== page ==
Toronto : The head of the inquiry commission probing the 1985 bombing of Air India's Kanishka plane has accused the Canadian government of trying to undercut Ontario lieutenant governor James Bartleman's startling testimony about what transpired in the days leading up to the terror attack.
Bartleman had told the inquiry commission last week that he saw secret intelligence intercepts just days before the incident indicating that an attack on the airline was imminent.
In a pointed intervention at the hearings Monday, former Supreme Court judge John Major observed that there seemed to be an effort by the government to discredit Bartleman, the Toronto Star reported.
He expressed concern that Gordon Smith, Bartleman's former boss at the foreign affairs department, appeared to have aligned himself with that effort. "You're just falling into line with the others," Major said.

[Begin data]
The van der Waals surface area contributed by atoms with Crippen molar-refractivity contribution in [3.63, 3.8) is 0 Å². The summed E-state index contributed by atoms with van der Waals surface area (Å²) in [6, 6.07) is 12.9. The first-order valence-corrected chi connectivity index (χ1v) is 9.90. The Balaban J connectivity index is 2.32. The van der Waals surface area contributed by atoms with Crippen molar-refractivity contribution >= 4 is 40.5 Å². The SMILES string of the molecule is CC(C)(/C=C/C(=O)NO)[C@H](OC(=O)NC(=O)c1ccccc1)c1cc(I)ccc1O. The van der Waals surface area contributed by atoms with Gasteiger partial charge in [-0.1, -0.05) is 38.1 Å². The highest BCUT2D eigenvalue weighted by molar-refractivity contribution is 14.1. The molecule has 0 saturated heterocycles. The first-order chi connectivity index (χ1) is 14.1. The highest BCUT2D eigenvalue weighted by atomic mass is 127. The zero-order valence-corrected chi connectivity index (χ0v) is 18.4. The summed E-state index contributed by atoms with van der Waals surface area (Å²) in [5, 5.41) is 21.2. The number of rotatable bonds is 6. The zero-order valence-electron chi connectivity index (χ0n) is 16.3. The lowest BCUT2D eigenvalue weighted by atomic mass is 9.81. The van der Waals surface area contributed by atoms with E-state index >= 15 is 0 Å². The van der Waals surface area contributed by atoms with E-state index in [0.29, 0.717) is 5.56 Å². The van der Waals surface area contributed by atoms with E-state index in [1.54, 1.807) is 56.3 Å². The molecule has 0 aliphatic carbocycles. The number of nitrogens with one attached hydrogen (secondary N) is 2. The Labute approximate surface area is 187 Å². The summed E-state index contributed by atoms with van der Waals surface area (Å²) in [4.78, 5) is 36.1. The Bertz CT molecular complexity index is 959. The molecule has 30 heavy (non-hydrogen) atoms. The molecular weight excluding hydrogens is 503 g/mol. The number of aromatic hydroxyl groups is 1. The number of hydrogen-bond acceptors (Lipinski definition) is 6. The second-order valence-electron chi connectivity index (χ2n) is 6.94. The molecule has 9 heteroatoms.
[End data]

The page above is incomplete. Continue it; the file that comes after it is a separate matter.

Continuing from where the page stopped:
"I'm not questioning your sincerity, but it's obvious that they don't like that testimony (by Bartleman). You are one of several who seem upset by that evidence."
Bartleman, a former diplomat, had testified that he saw classified information in an electronic intercept from the top-secret Canadian Communications Security Establishment (CSE), an arm of the Canadian defence department.
But when he tried to draw it to the attention of the Royal Mounted Canadian Police (RCMP), he was told the force already knew about it and was advised to ignore it.
All 329 passengers on Air India's Kanishka flight were killed when the plane crashed into the sea off the coast of Ireland June 22, 1985.